It is actually possible to take an older 10.4 install disc and replace its kernel, kexts, and supporting files with newer versions that are capable of booting into VMware. I’d recommend not doing this for several reasons. The process is complicated and easy to screw up. You also have to install the 10.4.11 combo update onto the hard drive before it will be bootable, because the kernel installed by the older disc ends up having the same problem. Finally, you need access to a newer install disc that has a compatible kernel you can borrow, so it makes more sense to just use the newer disc to install it in the first place.
Creating a virtual machine
VMware technically doesn’t support OS X 10.4 through 10.6 (except for the server versions of 10.5 and 10.6), but if you follow these directions, it will work. I’m going to walk you step-by-step through the process of fixing each little glitch as we run into it.
Start by creating a virtual machine. Set the guest OS to “Mac OS X Server 10.5 32-bit.” Yes, that’s 10.5 — like I said earlier, 10.4 was never supported, so 10.5 is the closest choice we’ve got. The hard drive and CD drive can both be SATA. There’s nothing really special about the setup at this point.
Bypass the server OS check
If you try to boot the install disc at this point, VMware will complain because you’re not running Mac OS X Server. I’ve found other workarounds online that involve adding files to the CD and hard drive to fool VMware into thinking it’s booting to a server install, but there’s an easier approach: use a custom EFI firmware that doesn’t perform this check. This custom firmware is called efi32-srvr.rom and is included with older versions of the unlocker I mentioned earlier.
Once you have the file, put it in the same directory as your .vmx file, and add the following line to the vmx file:
Note that there is a potential danger in doing this. The efi32-srvr.rom file is pretty old, and VMware’s own EFI firmware has probably been updated quite a bit in the meantime, so you’ll be missing out on some fixes. Despite that concern, it seems to work fine in my experience.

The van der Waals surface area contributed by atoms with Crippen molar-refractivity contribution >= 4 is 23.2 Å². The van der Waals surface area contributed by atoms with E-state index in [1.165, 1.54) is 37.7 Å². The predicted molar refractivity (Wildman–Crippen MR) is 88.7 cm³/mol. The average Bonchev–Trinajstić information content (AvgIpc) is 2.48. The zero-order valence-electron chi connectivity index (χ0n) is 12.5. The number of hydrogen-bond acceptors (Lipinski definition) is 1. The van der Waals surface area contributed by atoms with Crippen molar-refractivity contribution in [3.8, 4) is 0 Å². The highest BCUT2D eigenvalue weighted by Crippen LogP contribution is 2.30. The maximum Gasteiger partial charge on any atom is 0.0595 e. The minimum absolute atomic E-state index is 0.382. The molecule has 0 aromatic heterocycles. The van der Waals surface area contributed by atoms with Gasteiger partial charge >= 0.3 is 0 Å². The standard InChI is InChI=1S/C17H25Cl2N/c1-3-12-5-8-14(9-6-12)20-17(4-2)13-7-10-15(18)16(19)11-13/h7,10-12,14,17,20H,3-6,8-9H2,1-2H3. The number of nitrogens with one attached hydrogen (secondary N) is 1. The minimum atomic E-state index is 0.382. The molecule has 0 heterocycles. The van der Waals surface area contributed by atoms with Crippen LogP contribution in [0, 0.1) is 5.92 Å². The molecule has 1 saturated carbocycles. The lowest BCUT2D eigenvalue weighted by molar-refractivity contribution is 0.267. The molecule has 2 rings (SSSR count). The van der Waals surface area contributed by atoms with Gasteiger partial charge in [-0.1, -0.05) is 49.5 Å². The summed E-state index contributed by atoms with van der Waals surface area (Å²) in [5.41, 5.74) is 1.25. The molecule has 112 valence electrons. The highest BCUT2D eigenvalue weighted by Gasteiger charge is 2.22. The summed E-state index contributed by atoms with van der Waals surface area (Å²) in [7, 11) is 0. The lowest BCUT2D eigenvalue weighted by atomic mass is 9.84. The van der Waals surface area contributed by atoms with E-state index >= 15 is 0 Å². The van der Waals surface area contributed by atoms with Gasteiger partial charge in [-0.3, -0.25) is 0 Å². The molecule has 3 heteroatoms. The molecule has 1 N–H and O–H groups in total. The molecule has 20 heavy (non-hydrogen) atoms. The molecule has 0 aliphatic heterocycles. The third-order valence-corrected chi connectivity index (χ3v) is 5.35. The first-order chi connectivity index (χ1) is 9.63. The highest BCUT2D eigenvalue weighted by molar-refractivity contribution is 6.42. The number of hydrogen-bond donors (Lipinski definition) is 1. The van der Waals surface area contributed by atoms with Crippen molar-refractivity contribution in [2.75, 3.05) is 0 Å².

Fix a kernel panic
Now if you try to boot, you’ll see the Apple logo for a brief moment, and assuming you have a newer CPU, VMware will crap out, telling you the CPU has been disabled by the guest operating system. You’ll see a kernel panic on the screen.
The reason for the kernel panic is because OS X 10.4 is old and your CPU is new. Note that if you are virtualizing OS X on a Core 2 Duo, you probably won’t run into this problem. It’s only an issue if you have a CPU that’s newer. Add the following line to the vmx file:
If your CPU is really new and the previous line by itself doesn’t fix the kernel panic, keep that line in place and add these four additional lines:
Vmware Fusion Amd Hackintosh
After doing this, you can boot from the CD and into the installer, but you’ll soon run into a snag.
Spoof the matching Mac model
Since you’re using a DVD from an actual Mac, you need VMware to pretend to be that Mac. Otherwise, the installer will tell you that “This software cannot be installed on this computer.” That’s the installer’s way of saying that your computer doesn’t match the DVD.
You can figure out which Mac model goes with your DVD by looking at the following file on the DVD:
Vmware Fusion Hackintosh Amd
You can even “cat” its contents with the Terminal while booted into the install DVD, conveniently. Near the bottom of this file, you’ll see a variable called hwbeSupportedMachines being initialized in code. You can find a matching model string to use here (e.g. MacBookPro3,1).
Hackintosh Vmware Fusion
Shut down and close the virtual machine, and add one final line to the vmx file:
Obviously, replace MacBookPro3,1 with whatever matches your DVD.
That’s all there is to it. Now the installer will run normally, and nothing special is required to get VMware to boot from the hard drive after installation. Don’t forget to use Disk Utility to erase the hard drive first. That’s all it takes to make a VM of Mac OS X 10.4. It’s too old to support installing VMware Tools, and audio also won’t work, but it’s better than not working at all, right?